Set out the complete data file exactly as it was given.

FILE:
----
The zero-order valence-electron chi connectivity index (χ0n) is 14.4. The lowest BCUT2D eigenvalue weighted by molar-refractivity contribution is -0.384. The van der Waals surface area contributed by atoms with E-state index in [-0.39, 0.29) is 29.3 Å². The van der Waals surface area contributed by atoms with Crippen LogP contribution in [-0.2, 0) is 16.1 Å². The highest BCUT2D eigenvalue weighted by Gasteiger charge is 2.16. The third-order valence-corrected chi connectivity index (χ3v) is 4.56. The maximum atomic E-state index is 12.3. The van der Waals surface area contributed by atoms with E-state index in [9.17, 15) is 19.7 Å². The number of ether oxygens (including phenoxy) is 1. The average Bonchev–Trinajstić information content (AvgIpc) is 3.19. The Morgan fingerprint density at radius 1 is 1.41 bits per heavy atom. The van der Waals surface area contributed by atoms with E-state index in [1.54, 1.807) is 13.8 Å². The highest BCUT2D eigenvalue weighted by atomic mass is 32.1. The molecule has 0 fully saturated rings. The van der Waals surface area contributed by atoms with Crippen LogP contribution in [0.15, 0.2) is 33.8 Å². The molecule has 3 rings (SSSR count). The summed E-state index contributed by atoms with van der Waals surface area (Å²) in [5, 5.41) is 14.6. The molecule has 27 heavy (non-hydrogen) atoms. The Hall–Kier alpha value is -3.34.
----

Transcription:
The zero-order valence-electron chi connectivity index (χ0n) is 14.4. The lowest BCUT2D eigenvalue weighted by molar-refractivity contribution is -0.384. The van der Waals surface area contributed by atoms with E-state index in [-0.39, 0.29) is 29.3 Å². The van der Waals surface area contributed by atoms with Crippen LogP contribution in [-0.2, 0) is 16.1 Å². The highest BCUT2D eigenvalue weighted by Gasteiger charge is 2.16. The third-order valence-corrected chi connectivity index (χ3v) is 4.56. The maximum atomic E-state index is 12.3. The van der Waals surface area contributed by atoms with E-state index in [9.17, 15) is 19.7 Å². The number of ether oxygens (including phenoxy) is 1. The average Bonchev–Trinajstić information content (AvgIpc) is 3.19. The Morgan fingerprint density at radius 1 is 1.41 bits per heavy atom. The van der Waals surface area contributed by atoms with E-state index in [1.54, 1.807) is 13.8 Å². The highest BCUT2D eigenvalue weighted by atomic mass is 32.1. The molecule has 0 fully saturated rings. The van der Waals surface area contributed by atoms with Crippen LogP contribution in [0.15, 0.2) is 33.8 Å². The molecule has 3 rings (SSSR count). The summed E-state index contributed by atoms with van der Waals surface area (Å²) in [5, 5.41) is 14.6. The molecule has 27 heavy (non-hydrogen) atoms. The Hall–Kier alpha value is -3.34.